by Nicholas Tracy
Annapolis: Naval Institute Press, 2008. Pp. 288.
Illus., maps, tables, notes, biblio., index. $39.95. ISBN:0670034487
While the career of Lord Nelson necessarily takes up much of Nelson's Battles, they real value of this book is that it is primarily about "The triumph of British sea power."
One might say that the book, originally published in 1996 and now reissued in a revised edition, is a primer on the history and character of sea power in the great age of fighting sail. Prof. Tracy, who has a long list of works on maritime history to his credit, gives the reader a look at the origins of the ship-of-the-line, the differing political and economic forces that helped mold the naval policies of the principal European powers, most notably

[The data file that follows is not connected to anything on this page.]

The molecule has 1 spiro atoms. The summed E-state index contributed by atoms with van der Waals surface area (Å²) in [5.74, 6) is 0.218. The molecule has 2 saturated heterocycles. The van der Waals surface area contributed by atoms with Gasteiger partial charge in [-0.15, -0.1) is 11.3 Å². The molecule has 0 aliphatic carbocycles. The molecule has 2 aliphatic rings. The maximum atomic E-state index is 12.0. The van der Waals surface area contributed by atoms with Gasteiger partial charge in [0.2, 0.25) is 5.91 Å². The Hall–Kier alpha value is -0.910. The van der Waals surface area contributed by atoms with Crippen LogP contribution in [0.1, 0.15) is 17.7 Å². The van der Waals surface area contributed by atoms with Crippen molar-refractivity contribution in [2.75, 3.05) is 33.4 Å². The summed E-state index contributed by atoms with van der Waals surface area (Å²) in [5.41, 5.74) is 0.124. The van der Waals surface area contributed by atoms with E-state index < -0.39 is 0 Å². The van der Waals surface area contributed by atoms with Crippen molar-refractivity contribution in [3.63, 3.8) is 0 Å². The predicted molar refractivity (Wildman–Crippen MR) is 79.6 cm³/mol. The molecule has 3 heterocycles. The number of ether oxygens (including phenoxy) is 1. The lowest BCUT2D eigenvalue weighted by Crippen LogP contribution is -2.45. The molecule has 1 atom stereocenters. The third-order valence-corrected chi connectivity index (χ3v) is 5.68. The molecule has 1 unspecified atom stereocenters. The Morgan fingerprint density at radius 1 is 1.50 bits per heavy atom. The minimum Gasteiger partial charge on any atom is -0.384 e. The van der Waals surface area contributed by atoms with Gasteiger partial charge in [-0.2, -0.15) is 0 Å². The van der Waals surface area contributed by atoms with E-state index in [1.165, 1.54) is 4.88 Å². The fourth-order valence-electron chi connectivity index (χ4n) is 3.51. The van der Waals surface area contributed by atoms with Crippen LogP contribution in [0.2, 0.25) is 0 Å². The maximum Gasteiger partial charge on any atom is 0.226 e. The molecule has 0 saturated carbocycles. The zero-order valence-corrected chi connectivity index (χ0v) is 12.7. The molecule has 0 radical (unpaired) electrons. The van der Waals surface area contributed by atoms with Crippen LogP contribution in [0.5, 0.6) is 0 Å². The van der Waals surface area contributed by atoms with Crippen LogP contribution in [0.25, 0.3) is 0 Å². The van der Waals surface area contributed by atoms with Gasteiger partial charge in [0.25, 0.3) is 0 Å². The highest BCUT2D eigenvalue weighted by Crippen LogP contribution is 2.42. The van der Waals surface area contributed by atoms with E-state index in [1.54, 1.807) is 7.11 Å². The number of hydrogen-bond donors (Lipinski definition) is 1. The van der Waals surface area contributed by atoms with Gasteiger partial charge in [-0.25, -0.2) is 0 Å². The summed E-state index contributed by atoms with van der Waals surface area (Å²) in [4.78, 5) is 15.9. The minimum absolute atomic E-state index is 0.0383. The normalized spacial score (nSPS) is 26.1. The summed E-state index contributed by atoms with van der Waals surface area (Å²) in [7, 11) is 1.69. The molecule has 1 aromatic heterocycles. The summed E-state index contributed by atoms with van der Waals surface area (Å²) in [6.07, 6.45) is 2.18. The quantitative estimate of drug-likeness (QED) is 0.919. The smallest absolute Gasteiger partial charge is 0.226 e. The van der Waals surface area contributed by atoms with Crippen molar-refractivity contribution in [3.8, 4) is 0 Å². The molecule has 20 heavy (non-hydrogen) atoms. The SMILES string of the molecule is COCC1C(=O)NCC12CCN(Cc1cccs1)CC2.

, and their effect on the development of the respective naval forces.
Along the way we get some lessons in the technology of war at sea, from ship design to gunnery, the evolution of strategy, arguments over tactics, and, of course, a look at a lot of battles.
An excellent introduction to the age of fighting sail that is also likely to be of considerable value to readers already familiar with the period.